The short run effect would be immense anger and recrimination as yet another norm gets shredded.

Al Gore, made unrecognizable by steroids.  The usual rationalization being offered is that Al Gore challenged the outcome of an election, so why shouldn't Trump.  Well, not quite.  In the case of Al Gore, the election was extremely close, with everything coming down to one state (Florida) where the vote was so close that the margin of victory was less than the margin of error in vote-counting technology.  Florida laws were a bit unclear how such a situation was to be handled.  The spectacle that followed did credit to nobody, with everyone putting partisan advantage over any sort of principle.  If the recount took too long, there was a real possibility that Florida's vote would not be decided by the deadline for the Electoral College to meet and the election would be thrown into the House.  This means that the House of Representatives, voting by states, would choose a winner among the top three contenders.  This is a spectacularly bad system.  It has been used only twice, in 1801 and 1825.  Both times, it lead to a long period of paralysis and all manner of most unedifying intrigue.  The more charitable interpretation of Bush v. Gore is that the Supreme Court halted the recount in order to spare the country such a spectacle.

Right now, if Nate Silver is to be believed,  Hillary Clinton is well ahead, but her lead is starting to soften.  Right now she is shown as favored for 339 electoral votes, well above the 270 required to win.  Her weakest support is in Iowa (six electoral votes) and Arizona (eleven votes).  These two states could very well go for Trump, bringing her total to 322.  Ohio (18 votes) may also go to Trump, reducing her total to 304.  Less plausible, but still possible, would be for her to even lose Nevada (six votes) and North Carolina (15) votes.  That would leave her with 301 votes.  Even if Florida (29 votes) went for Trump, that would leave her with a razor-thin electoral majority of 272 votes.  The loss of even one more state would be fatal to Clinton, but all remaining states appear to be quite solid for her.  Indeed, not even a Clinton victory of 339 votes would have to bother him.  He could simply challenge the vote whichever states were weakest supporters of Clinton, just enough states to deny her a majority.  He could seek to tie the whole thing up in recounts and litigation just long enough for the deadline to run out and throw the election into the House.  Recall that in such a case, voting is by state, rather than individually.  That gives an advantage to the small states.  If Republicans hold a majority of the House delegations for 26 states, the could decide the election for Trump regardless of the vote.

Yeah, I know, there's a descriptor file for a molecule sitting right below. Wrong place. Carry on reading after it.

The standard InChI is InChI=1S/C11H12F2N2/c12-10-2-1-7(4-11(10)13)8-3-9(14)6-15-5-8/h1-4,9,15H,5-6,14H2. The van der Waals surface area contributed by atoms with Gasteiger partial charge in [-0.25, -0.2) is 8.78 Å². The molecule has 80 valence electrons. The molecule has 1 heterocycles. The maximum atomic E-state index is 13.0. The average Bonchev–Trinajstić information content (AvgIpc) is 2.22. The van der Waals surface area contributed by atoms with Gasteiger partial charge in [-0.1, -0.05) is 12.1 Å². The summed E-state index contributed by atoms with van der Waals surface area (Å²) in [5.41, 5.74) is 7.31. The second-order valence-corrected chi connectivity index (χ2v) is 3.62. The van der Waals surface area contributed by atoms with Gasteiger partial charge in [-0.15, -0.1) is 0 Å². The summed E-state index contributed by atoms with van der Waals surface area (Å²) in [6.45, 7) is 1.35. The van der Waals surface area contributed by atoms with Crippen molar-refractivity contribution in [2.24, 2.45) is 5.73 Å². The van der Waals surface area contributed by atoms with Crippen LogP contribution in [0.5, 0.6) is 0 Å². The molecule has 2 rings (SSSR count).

Here again, the precedent could be devastating.  As with impeachment, Democrats would have little choice but to retaliate in kind the first time the positions were reversed.  The result would be to make the whole election process a meaningless formality and create as the real winner the candidate whose party controls 26 or more states.  That, too, would be a move in the direction of a parliamentary system, but one with a leader chosen by states instead of by individual votes.  Everything I said above, about the obstacles to a parliamentary system in this country, and about the short-run anger and recrimination apply here as well.